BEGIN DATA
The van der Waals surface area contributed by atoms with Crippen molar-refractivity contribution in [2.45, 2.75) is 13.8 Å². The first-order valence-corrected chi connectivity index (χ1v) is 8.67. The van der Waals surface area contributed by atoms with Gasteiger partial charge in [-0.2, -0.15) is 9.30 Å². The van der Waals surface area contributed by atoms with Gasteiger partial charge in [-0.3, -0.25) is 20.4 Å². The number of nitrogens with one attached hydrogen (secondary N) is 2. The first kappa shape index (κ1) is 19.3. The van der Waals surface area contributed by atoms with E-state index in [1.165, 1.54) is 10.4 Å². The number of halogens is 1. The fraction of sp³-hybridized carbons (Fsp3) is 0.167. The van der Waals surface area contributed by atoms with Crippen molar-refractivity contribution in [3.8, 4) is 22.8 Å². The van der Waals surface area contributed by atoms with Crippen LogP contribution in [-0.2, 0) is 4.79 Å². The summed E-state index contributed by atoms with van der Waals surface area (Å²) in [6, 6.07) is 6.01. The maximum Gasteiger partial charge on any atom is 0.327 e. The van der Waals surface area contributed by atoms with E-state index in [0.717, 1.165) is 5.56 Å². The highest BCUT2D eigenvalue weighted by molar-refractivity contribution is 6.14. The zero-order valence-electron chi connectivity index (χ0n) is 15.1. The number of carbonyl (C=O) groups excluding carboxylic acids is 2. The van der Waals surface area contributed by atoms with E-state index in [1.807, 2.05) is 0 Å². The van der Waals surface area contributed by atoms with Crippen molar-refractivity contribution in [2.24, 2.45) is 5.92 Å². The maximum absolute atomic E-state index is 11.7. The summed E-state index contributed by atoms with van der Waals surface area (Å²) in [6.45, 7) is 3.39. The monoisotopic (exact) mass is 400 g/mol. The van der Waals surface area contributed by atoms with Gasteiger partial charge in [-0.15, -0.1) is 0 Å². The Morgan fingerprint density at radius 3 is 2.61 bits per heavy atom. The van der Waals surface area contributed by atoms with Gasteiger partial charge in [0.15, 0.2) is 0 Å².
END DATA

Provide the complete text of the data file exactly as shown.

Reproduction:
The van der Waals surface area contributed by atoms with Crippen molar-refractivity contribution in [2.45, 2.75) is 13.8 Å². The first-order valence-corrected chi connectivity index (χ1v) is 8.67. The van der Waals surface area contributed by atoms with Gasteiger partial charge in [-0.2, -0.15) is 9.30 Å². The van der Waals surface area contributed by atoms with Gasteiger partial charge in [-0.3, -0.25) is 20.4 Å². The number of nitrogens with one attached hydrogen (secondary N) is 2. The first kappa shape index (κ1) is 19.3. The van der Waals surface area contributed by atoms with E-state index in [1.165, 1.54) is 10.4 Å². The number of halogens is 1. The fraction of sp³-hybridized carbons (Fsp3) is 0.167. The van der Waals surface area contributed by atoms with Crippen molar-refractivity contribution in [3.8, 4) is 22.8 Å². The van der Waals surface area contributed by atoms with Crippen LogP contribution in [-0.2, 0) is 4.79 Å². The summed E-state index contributed by atoms with van der Waals surface area (Å²) in [6, 6.07) is 6.01. The maximum Gasteiger partial charge on any atom is 0.327 e. The van der Waals surface area contributed by atoms with E-state index in [0.717, 1.165) is 5.56 Å². The highest BCUT2D eigenvalue weighted by molar-refractivity contribution is 6.14. The zero-order valence-electron chi connectivity index (χ0n) is 15.1. The number of carbonyl (C=O) groups excluding carboxylic acids is 2. The van der Waals surface area contributed by atoms with E-state index in [1.807, 2.05) is 0 Å². The van der Waals surface area contributed by atoms with Crippen molar-refractivity contribution in [2.24, 2.45) is 5.92 Å². The maximum absolute atomic E-state index is 11.7. The summed E-state index contributed by atoms with van der Waals surface area (Å²) in [6.45, 7) is 3.39. The monoisotopic (exact) mass is 400 g/mol. The van der Waals surface area contributed by atoms with Gasteiger partial charge in [-0.15, -0.1) is 0 Å². The Morgan fingerprint density at radius 3 is 2.61 bits per heavy atom. The van der Waals surface area contributed by atoms with Gasteiger partial charge in [0.15, 0.2) is 0 Å².